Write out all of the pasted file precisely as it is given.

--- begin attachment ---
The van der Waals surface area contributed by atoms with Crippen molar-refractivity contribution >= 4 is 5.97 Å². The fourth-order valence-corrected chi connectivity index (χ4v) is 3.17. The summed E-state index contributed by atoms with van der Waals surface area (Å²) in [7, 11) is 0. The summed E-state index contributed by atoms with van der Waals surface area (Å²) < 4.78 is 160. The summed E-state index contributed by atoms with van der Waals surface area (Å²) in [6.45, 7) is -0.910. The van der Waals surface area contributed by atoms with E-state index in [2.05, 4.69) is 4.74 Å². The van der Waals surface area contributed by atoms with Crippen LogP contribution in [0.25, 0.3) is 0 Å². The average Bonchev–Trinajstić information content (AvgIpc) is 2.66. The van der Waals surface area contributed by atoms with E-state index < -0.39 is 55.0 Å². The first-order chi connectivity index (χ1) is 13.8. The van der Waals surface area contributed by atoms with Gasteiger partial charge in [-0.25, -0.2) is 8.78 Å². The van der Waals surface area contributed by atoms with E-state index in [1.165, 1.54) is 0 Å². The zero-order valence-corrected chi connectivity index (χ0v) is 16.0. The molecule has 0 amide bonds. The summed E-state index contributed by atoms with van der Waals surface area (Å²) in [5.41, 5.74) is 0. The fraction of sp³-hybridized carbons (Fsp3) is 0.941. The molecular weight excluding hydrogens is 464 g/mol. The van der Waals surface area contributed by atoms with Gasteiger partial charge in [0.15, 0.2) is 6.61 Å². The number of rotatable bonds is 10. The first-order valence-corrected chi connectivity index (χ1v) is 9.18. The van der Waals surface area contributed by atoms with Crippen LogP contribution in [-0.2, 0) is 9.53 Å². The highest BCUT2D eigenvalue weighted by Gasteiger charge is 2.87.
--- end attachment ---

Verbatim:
The van der Waals surface area contributed by atoms with Crippen molar-refractivity contribution >= 4 is 5.97 Å². The fourth-order valence-corrected chi connectivity index (χ4v) is 3.17. The summed E-state index contributed by atoms with van der Waals surface area (Å²) in [7, 11) is 0. The summed E-state index contributed by atoms with van der Waals surface area (Å²) < 4.78 is 160. The summed E-state index contributed by atoms with van der Waals surface area (Å²) in [6.45, 7) is -0.910. The van der Waals surface area contributed by atoms with E-state index in [2.05, 4.69) is 4.74 Å². The van der Waals surface area contributed by atoms with Crippen LogP contribution in [0.25, 0.3) is 0 Å². The average Bonchev–Trinajstić information content (AvgIpc) is 2.66. The van der Waals surface area contributed by atoms with E-state index < -0.39 is 55.0 Å². The first-order chi connectivity index (χ1) is 13.8. The van der Waals surface area contributed by atoms with Gasteiger partial charge in [-0.25, -0.2) is 8.78 Å². The van der Waals surface area contributed by atoms with E-state index in [1.165, 1.54) is 0 Å². The zero-order valence-corrected chi connectivity index (χ0v) is 16.0. The molecule has 0 amide bonds. The summed E-state index contributed by atoms with van der Waals surface area (Å²) in [5.41, 5.74) is 0. The fraction of sp³-hybridized carbons (Fsp3) is 0.941. The molecular weight excluding hydrogens is 464 g/mol. The van der Waals surface area contributed by atoms with Gasteiger partial charge in [0.15, 0.2) is 6.61 Å². The number of rotatable bonds is 10. The first-order valence-corrected chi connectivity index (χ1v) is 9.18. The van der Waals surface area contributed by atoms with Crippen LogP contribution in [-0.2, 0) is 9.53 Å². The highest BCUT2D eigenvalue weighted by Gasteiger charge is 2.87.